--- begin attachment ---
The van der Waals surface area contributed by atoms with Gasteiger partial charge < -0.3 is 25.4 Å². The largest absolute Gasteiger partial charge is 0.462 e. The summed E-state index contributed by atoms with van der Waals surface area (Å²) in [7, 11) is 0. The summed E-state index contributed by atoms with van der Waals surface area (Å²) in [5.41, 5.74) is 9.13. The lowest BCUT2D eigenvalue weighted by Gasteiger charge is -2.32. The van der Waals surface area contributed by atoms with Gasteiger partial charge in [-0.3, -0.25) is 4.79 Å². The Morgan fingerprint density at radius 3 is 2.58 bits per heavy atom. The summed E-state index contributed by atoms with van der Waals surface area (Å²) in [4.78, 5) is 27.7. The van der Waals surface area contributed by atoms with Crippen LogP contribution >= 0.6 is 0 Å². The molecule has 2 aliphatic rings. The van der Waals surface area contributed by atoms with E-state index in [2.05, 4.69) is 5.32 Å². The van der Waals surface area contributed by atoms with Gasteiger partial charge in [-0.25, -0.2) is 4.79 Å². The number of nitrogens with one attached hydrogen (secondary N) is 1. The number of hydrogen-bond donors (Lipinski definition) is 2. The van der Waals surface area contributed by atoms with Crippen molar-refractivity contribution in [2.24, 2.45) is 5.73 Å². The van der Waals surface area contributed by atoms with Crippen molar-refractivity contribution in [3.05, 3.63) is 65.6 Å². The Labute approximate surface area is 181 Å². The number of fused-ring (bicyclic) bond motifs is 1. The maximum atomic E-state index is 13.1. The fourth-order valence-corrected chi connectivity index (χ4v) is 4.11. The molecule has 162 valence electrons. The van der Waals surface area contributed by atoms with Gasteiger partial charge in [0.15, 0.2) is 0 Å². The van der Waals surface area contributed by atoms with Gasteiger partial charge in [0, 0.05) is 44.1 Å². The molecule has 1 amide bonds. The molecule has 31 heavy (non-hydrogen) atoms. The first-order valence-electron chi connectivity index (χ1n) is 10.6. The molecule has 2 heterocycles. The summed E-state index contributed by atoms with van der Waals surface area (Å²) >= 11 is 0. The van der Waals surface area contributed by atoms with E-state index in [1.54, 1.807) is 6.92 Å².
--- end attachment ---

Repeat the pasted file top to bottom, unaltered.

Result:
The van der Waals surface area contributed by atoms with Gasteiger partial charge < -0.3 is 25.4 Å². The largest absolute Gasteiger partial charge is 0.462 e. The summed E-state index contributed by atoms with van der Waals surface area (Å²) in [7, 11) is 0. The summed E-state index contributed by atoms with van der Waals surface area (Å²) in [5.41, 5.74) is 9.13. The lowest BCUT2D eigenvalue weighted by Gasteiger charge is -2.32. The van der Waals surface area contributed by atoms with Gasteiger partial charge in [-0.3, -0.25) is 4.79 Å². The Morgan fingerprint density at radius 3 is 2.58 bits per heavy atom. The summed E-state index contributed by atoms with van der Waals surface area (Å²) in [4.78, 5) is 27.7. The van der Waals surface area contributed by atoms with Crippen LogP contribution >= 0.6 is 0 Å². The molecule has 2 aliphatic rings. The van der Waals surface area contributed by atoms with E-state index in [2.05, 4.69) is 5.32 Å². The van der Waals surface area contributed by atoms with Gasteiger partial charge in [-0.25, -0.2) is 4.79 Å². The number of nitrogens with one attached hydrogen (secondary N) is 1. The number of hydrogen-bond donors (Lipinski definition) is 2. The van der Waals surface area contributed by atoms with Crippen molar-refractivity contribution in [2.24, 2.45) is 5.73 Å². The van der Waals surface area contributed by atoms with Crippen molar-refractivity contribution in [3.05, 3.63) is 65.6 Å². The Labute approximate surface area is 181 Å². The number of fused-ring (bicyclic) bond motifs is 1. The maximum atomic E-state index is 13.1. The fourth-order valence-corrected chi connectivity index (χ4v) is 4.11. The molecule has 162 valence electrons. The van der Waals surface area contributed by atoms with Gasteiger partial charge in [0.15, 0.2) is 0 Å². The van der Waals surface area contributed by atoms with Gasteiger partial charge in [0, 0.05) is 44.1 Å². The molecule has 1 amide bonds. The molecule has 31 heavy (non-hydrogen) atoms. The first-order valence-electron chi connectivity index (χ1n) is 10.6. The molecule has 2 heterocycles. The summed E-state index contributed by atoms with van der Waals surface area (Å²) >= 11 is 0. The van der Waals surface area contributed by atoms with E-state index in [1.54, 1.807) is 6.92 Å².